And so, you can imagine it just doesn't work. Every single lab failed. So, the instructor, he's come to us a few times saying, how do I do this? And we said, well, let's use this. So, we packaged it up for him. And, on game day, the very first day, September 5th, we went in. There were 250 students all in the wireless. It's a wireless only classroom. I'm still only running a Parallels trial at this time. So, I've got a third of all of the students in that room using Macs. And they all start launching it. Not a problem. We have over 200 students all connecting, pulling down CodeLite. They're getting up and running. He doesn't have to configure the environment for them anymore. We've already configured that for them. He just gets them going. They're right in there. Hello, world, right out of the gate. The performance, we didn't see any issues.

The only issues that we did discover about this though were we had some students showing up with 32 bit machines that we hadn't considered. Okay. Well, that was a bit of an issue. So, we had to do some Parallels tweaking. And the one place that we did find was that we were still running a trial of Parallels that didn't scale very well. So, we had to suddenly throw a whole bunch of resources at that. And realize, okay, we have to go production on Parallels now.

So, as of October 8th, we got our real Parallels in. We've been limping along. I've been adding more RDS servers to the Parallels, but it just wasn't set up for load balancing or anything like that. So, just this past October 8th we basically changed our architecture here. So, now we run our Parallels directly through the HAProxy. But the RDS farm is exposed out on our public network for the campus. And it's running really quite well. We have a few things that we got some issues with around session management and stuff, but for the most part, when it comes to the managing the non Windows, I think that Parallels, if you haven't done it, I would highly recommend trialing it. Yeah.

And so, as of today, we now have 114 apps in the store. And we're continuing to work on the last few that are still in the queue.

And we have how many for the next semester? About 20?

20, yeah.

20 more to go. And then, next steps.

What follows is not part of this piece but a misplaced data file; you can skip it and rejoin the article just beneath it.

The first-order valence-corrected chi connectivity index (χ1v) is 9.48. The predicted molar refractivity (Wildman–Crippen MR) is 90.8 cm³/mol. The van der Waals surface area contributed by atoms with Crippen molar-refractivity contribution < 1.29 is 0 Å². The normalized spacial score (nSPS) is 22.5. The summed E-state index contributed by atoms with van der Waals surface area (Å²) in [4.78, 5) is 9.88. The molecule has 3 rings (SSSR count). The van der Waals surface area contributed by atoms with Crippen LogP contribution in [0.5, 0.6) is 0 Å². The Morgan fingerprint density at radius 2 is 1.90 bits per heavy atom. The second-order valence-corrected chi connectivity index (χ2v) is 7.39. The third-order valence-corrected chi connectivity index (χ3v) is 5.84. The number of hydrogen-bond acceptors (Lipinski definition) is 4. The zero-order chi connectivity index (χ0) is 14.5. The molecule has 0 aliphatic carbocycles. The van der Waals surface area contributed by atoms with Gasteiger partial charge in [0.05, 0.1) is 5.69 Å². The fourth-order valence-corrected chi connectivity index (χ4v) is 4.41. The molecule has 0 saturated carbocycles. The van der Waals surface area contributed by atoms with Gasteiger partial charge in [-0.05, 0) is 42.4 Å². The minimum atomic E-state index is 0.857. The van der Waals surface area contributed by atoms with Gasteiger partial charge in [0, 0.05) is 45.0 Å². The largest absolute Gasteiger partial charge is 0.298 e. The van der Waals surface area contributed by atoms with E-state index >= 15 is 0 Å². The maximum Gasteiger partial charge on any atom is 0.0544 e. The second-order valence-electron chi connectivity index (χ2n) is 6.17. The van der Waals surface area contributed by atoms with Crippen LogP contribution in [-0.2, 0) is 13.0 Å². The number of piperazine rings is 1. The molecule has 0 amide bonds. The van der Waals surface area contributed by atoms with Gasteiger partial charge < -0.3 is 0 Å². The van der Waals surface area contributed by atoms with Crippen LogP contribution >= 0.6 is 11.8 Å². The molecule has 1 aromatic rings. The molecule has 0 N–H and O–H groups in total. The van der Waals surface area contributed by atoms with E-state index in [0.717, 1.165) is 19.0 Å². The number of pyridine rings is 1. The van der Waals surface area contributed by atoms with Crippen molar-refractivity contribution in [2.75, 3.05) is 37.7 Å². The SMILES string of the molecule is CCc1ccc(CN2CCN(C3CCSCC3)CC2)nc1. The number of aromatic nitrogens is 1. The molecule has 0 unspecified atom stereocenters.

I have a question. Why didn't you use AppsAnywhere's packaging service? Oh, well as a matter of fact, Stephen, I'll let you know why that was. We didn't use the packaging service initially because... well, I think part of the reason was we just kind of got on a roll. Right? And there's a certain advantage to getting your team to do the packaging, at least initially. It's pilots, yeah, they can fly under autopilot, but I need them to be able to take control of the airplane if necessary. So, I think getting the team... and also, and correct me if I'm wrong, but I think there's a real sort of sense of accomplishment and of ownership of the system. And so now... at the beginning of August I said to Paul, okay, you have to make a point at some point this summer and decide, okay, we're done packaging. The image is going to have this on it and we'll use AppsAnywhere for this. And Paul said, no. We're going to do them all. And I said, you don't have time to do them. And he said, no. We're going to do them all.

And you know what? They got them done. I mean, they got them all done. And I think that was kind of rallying the troops and getting them going on this and just blowing through. So, I mean, kudos to both Paul and Graydon and their teams who just got this rolled out. And I think that was a big help. That's not to say that I don't think... we were just talking about the packaging service earlier. I think there may be some benefits to us now to sign on and make some use of it, and particularly for the updates going forward. But I think it was a great experience for everybody to just kind of get this done for us. And it worked beautifully, so.

Yeah. There were some large packages that we probably would have been better off to use a package service because we got hit with them. Like... good examples?

Solidworks was like one.

Solidworks, yeah.